# A New Algorithm for Strategy Synthesis in LTL Games

Research output: Contribution to journal › Article › peer-review

## Standard

**A New Algorithm for Strategy Synthesis in LTL Games.** / Harding, Aidan; Ryan, Mark; Schobbens, P-Y.

Research output: Contribution to journal › Article › peer-review

## Harvard

*Lecture Notes in Computer Science*, vol. 3440, pp. 477-492. https://doi.org/10.1007/978-3-540-31980-1_31

## APA

*Lecture Notes in Computer Science*,

*3440*, 477-492. https://doi.org/10.1007/978-3-540-31980-1_31

## Vancouver

## Author

## Bibtex

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## RIS

TY - JOUR

T1 - A New Algorithm for Strategy Synthesis in LTL Games

AU - Harding, Aidan

AU - Ryan, Mark

AU - Schobbens, P-Y

PY - 2005/1/1

Y1 - 2005/1/1

N2 - The automatic synthesis of programs from their specifications has been a dream of many researchers for decades. If we restrict to open finite-state reactive systems, the specification is often presented as an ATL or LTL formula interpreted over a finite-state game. The required program is then a strategy for winning this game. A theoretically optimal solution to this problem was proposed by Pnueli and Rosner, but has never given good results in practice. This is due to the 2EXPTIME-complete complexity of the problem, and the intricate nature of Pnueli and Rosner’s solution. A key difficulty in their procedure is the determinisation of Büchi automata. In this paper we look at an alternative approach which avoids determinisation, using instead a procedure that is amenable to symbolic methods. Using an implementation based on the BDD package CuDD, we demonstrate its scalability in a number of examples. Furthermore, we show a class of problems for which our algorithm is singly exponential. Our solution, however, is not complete; we prove a condition which guarantees completeness and argue by empirical evidence that examples for which it is not complete are rare enough to make our solution a useful tool.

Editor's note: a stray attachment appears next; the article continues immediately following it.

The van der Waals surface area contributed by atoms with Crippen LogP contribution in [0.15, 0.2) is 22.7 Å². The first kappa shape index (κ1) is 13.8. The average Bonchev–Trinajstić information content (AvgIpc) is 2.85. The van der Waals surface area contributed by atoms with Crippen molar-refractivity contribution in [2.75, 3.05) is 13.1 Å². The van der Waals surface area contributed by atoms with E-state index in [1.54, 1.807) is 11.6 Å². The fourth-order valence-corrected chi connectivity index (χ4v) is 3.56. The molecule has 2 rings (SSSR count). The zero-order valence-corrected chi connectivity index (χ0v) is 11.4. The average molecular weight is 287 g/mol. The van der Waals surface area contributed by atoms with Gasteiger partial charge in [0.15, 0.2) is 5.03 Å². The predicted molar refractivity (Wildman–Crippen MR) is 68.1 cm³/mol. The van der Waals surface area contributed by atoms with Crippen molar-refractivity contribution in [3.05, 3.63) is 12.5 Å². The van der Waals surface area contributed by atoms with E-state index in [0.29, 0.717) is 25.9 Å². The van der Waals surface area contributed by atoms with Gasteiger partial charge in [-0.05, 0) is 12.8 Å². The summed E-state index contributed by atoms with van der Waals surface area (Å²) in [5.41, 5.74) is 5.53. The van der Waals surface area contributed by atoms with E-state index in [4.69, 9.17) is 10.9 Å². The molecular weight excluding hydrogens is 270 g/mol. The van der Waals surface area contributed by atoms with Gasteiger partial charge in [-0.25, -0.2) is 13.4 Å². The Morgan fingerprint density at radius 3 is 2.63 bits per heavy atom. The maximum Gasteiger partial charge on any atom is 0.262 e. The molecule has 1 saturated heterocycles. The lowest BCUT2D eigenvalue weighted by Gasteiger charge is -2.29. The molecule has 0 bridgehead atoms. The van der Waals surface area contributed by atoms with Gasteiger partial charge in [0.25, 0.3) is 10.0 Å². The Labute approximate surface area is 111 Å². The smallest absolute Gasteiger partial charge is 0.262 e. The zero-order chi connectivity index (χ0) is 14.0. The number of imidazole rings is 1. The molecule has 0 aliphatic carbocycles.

AB - The automatic synthesis of programs from their specifications has been a dream of many researchers for decades. If we restrict to open finite-state reactive systems, the specification is often presented as an ATL or LTL formula interpreted over a finite-state game. The required program is then a strategy for winning this game. A theoretically optimal solution to this problem was proposed by Pnueli and Rosner, but has never given good results in practice. This is due to the 2EXPTIME-complete complexity of the problem, and the intricate nature of Pnueli and Rosner’s solution. A key difficulty in their procedure is the determinisation of Büchi automata. In this paper we look at an alternative approach which avoids determinisation, using instead a procedure that is amenable to symbolic methods. Using an implementation based on the BDD package CuDD, we demonstrate its scalability in a number of examples. Furthermore, we show a class of problems for which our algorithm is singly exponential. Our solution, however, is not complete; we prove a condition which guarantees completeness and argue by empirical evidence that examples for which it is not complete are rare enough to make our solution a useful tool.

U2 - 10.1007/978-3-540-31980-1_31

DO - 10.1007/978-3-540-31980-1_31

M3 - Article

VL - 3440

SP - 477

EP - 492

JO - Lecture Notes in Computer Science

JF - Lecture Notes in Computer Science

SN - 0302-9743

T2 - Eleventh International Conference on Tools and Algorithms for the Construction and Analysis of Systems (TACAS'05)

Y2 - 1 January 2005

ER -